6th February 2003
Finance Bill is another missed opportunity
Commenting on the publication of the Finance Bill, Sinn Fein Finance spokesperson Caoimhghin Ó Caoláin TD said it left the inequitable tax system unreformed. He said:
The Finance Bill contains no surprises and it is business as usual at the Department of Finance. We will have another year of inequity in the way the tax code is applied and ineffiencies in how taxes are collected.
There is an urgent need not just for wholesale reform of the tax code but the widest possible debate on how to create a just and efficient tax system.
The National Economic and Social Council report released last November highlighted over •9.8 billion in lost tax revenue through the vast array of reliefs and avoidance schemes set up by successive governments, often to aid the already wealthy in our society. The measures announced today involve only a minor tinkering with this system. Where is the much-needed review?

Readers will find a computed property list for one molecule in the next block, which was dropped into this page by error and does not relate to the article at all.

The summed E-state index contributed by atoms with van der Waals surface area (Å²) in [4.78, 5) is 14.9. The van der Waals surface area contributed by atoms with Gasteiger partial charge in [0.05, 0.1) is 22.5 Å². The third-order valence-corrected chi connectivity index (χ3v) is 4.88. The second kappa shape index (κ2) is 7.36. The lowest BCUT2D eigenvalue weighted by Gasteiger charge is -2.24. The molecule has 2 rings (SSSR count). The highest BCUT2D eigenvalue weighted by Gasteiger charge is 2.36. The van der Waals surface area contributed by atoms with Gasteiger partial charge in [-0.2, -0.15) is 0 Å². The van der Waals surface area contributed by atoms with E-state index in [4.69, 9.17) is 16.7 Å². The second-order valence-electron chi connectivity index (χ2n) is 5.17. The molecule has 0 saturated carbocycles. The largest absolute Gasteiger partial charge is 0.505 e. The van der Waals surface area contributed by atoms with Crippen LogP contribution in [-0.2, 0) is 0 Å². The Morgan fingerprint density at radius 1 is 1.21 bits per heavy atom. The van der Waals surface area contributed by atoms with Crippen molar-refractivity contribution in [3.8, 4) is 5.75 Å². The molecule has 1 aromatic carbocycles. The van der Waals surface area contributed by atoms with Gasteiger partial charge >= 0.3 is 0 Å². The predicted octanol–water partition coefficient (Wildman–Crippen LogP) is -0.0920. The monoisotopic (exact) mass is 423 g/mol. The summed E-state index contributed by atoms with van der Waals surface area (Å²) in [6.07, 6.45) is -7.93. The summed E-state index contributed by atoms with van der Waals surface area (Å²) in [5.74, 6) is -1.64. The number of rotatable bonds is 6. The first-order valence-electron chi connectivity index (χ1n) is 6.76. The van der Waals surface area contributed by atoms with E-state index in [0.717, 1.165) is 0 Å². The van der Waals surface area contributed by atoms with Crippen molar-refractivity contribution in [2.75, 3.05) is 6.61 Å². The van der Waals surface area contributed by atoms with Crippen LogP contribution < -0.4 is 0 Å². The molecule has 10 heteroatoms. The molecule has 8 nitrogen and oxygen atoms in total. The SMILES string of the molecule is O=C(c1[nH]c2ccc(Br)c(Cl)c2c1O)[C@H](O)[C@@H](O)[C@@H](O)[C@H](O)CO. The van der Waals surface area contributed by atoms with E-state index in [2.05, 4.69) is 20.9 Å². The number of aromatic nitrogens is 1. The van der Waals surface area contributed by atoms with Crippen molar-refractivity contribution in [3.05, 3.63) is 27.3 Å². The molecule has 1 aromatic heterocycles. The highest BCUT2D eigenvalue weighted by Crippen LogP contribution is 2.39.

Also absent is any recognition of the concern highlighted in last September s Comptroller and Auditor General s report which found that substantial amounts of tax were inappropriately written off by the Revenue Commissioners.
Last December, a study by the Revenue Commissioners found that a quarter of the State s highest earners pay no tax at all. Yet just last week we found in the documentation released under the Freedom of Information Act from the government Tax Strategy Group that one in three tax payers will be paying income tax at the top rate by the end of the year, even though Charlie McCreevy s own target is that only one in five workers will be paying the top rate of tax.
While some loopholes are closed in this Finance Bill the basically inequitable tax regime is unreformed and it is the ordinary taxpayer who pays the price.
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